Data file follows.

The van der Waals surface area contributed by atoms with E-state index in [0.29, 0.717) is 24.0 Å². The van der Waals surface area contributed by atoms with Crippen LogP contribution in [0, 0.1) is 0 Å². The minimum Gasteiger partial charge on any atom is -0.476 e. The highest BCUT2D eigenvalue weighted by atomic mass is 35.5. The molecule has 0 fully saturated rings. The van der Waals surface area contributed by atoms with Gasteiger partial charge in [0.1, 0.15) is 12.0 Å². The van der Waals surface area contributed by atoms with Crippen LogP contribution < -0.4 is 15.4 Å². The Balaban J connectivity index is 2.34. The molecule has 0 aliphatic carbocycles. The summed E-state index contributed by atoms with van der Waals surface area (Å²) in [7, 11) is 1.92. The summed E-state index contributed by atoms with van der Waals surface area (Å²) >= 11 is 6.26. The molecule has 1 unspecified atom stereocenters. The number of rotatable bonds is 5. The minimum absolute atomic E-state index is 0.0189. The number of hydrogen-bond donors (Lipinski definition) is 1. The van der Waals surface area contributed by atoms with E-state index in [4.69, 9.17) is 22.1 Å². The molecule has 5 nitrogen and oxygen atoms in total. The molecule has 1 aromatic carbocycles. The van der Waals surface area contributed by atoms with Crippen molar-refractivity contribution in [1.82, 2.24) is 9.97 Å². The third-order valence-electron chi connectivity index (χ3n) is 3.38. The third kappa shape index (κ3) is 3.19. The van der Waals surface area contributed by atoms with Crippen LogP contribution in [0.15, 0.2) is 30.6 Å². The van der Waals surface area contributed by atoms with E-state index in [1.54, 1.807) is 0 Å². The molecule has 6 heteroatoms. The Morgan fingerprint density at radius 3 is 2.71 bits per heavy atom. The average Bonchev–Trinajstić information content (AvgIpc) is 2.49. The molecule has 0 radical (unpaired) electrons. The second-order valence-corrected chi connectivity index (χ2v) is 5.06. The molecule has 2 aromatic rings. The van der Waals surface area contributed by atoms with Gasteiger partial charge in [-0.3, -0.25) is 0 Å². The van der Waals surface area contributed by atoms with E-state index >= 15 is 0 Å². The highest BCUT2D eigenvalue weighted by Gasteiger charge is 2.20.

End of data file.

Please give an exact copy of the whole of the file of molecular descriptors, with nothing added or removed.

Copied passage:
The van der Waals surface area contributed by atoms with E-state index in [0.29, 0.717) is 24.0 Å². The van der Waals surface area contributed by atoms with Crippen LogP contribution in [0, 0.1) is 0 Å². The minimum Gasteiger partial charge on any atom is -0.476 e. The highest BCUT2D eigenvalue weighted by atomic mass is 35.5. The molecule has 0 fully saturated rings. The van der Waals surface area contributed by atoms with Gasteiger partial charge in [0.1, 0.15) is 12.0 Å². The van der Waals surface area contributed by atoms with Crippen LogP contribution < -0.4 is 15.4 Å². The Balaban J connectivity index is 2.34. The molecule has 0 aliphatic carbocycles. The summed E-state index contributed by atoms with van der Waals surface area (Å²) in [7, 11) is 1.92. The summed E-state index contributed by atoms with van der Waals surface area (Å²) >= 11 is 6.26. The molecule has 1 unspecified atom stereocenters. The number of rotatable bonds is 5. The minimum absolute atomic E-state index is 0.0189. The number of hydrogen-bond donors (Lipinski definition) is 1. The van der Waals surface area contributed by atoms with E-state index in [4.69, 9.17) is 22.1 Å². The molecule has 5 nitrogen and oxygen atoms in total. The molecule has 1 aromatic carbocycles. The van der Waals surface area contributed by atoms with Crippen molar-refractivity contribution in [1.82, 2.24) is 9.97 Å². The third-order valence-electron chi connectivity index (χ3n) is 3.38. The third kappa shape index (κ3) is 3.19. The van der Waals surface area contributed by atoms with Crippen LogP contribution in [0.15, 0.2) is 30.6 Å². The van der Waals surface area contributed by atoms with E-state index in [1.54, 1.807) is 0 Å². The molecule has 6 heteroatoms. The Morgan fingerprint density at radius 3 is 2.71 bits per heavy atom. The average Bonchev–Trinajstić information content (AvgIpc) is 2.49. The molecule has 0 radical (unpaired) electrons. The second-order valence-corrected chi connectivity index (χ2v) is 5.06. The molecule has 2 aromatic rings. The van der Waals surface area contributed by atoms with Gasteiger partial charge in [-0.3, -0.25) is 0 Å². The van der Waals surface area contributed by atoms with E-state index >= 15 is 0 Å². The highest BCUT2D eigenvalue weighted by Gasteiger charge is 2.20.